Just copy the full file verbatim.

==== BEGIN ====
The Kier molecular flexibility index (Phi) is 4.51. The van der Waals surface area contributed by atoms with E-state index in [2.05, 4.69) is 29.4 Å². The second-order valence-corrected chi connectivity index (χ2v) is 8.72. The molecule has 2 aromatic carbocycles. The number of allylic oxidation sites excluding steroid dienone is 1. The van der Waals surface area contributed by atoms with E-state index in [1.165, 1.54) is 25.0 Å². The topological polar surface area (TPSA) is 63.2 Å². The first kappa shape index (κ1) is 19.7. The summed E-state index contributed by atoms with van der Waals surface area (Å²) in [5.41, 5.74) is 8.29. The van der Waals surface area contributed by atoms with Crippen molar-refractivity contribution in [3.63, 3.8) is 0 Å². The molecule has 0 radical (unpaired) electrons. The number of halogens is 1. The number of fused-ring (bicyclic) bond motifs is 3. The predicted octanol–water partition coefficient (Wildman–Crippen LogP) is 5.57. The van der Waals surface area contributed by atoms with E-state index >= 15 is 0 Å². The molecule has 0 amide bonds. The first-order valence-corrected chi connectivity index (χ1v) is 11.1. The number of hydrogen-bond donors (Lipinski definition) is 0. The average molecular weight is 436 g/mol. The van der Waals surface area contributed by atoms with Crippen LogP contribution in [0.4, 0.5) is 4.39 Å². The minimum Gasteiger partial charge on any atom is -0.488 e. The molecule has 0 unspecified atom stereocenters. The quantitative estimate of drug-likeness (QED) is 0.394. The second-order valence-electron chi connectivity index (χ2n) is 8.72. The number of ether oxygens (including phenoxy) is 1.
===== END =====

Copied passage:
The Kier molecular flexibility index (Phi) is 4.51. The van der Waals surface area contributed by atoms with E-state index in [2.05, 4.69) is 29.4 Å². The second-order valence-corrected chi connectivity index (χ2v) is 8.72. The molecule has 2 aromatic carbocycles. The number of allylic oxidation sites excluding steroid dienone is 1. The van der Waals surface area contributed by atoms with E-state index in [1.165, 1.54) is 25.0 Å². The topological polar surface area (TPSA) is 63.2 Å². The first kappa shape index (κ1) is 19.7. The summed E-state index contributed by atoms with van der Waals surface area (Å²) in [5.41, 5.74) is 8.29. The van der Waals surface area contributed by atoms with Crippen molar-refractivity contribution in [3.63, 3.8) is 0 Å². The molecule has 0 radical (unpaired) electrons. The number of halogens is 1. The number of fused-ring (bicyclic) bond motifs is 3. The predicted octanol–water partition coefficient (Wildman–Crippen LogP) is 5.57. The van der Waals surface area contributed by atoms with E-state index >= 15 is 0 Å². The molecule has 0 amide bonds. The first-order valence-corrected chi connectivity index (χ1v) is 11.1. The number of hydrogen-bond donors (Lipinski definition) is 0. The average molecular weight is 436 g/mol. The van der Waals surface area contributed by atoms with Crippen LogP contribution in [0.4, 0.5) is 4.39 Å². The minimum Gasteiger partial charge on any atom is -0.488 e. The molecule has 0 unspecified atom stereocenters. The quantitative estimate of drug-likeness (QED) is 0.394. The second-order valence-electron chi connectivity index (χ2n) is 8.72. The number of ether oxygens (including phenoxy) is 1.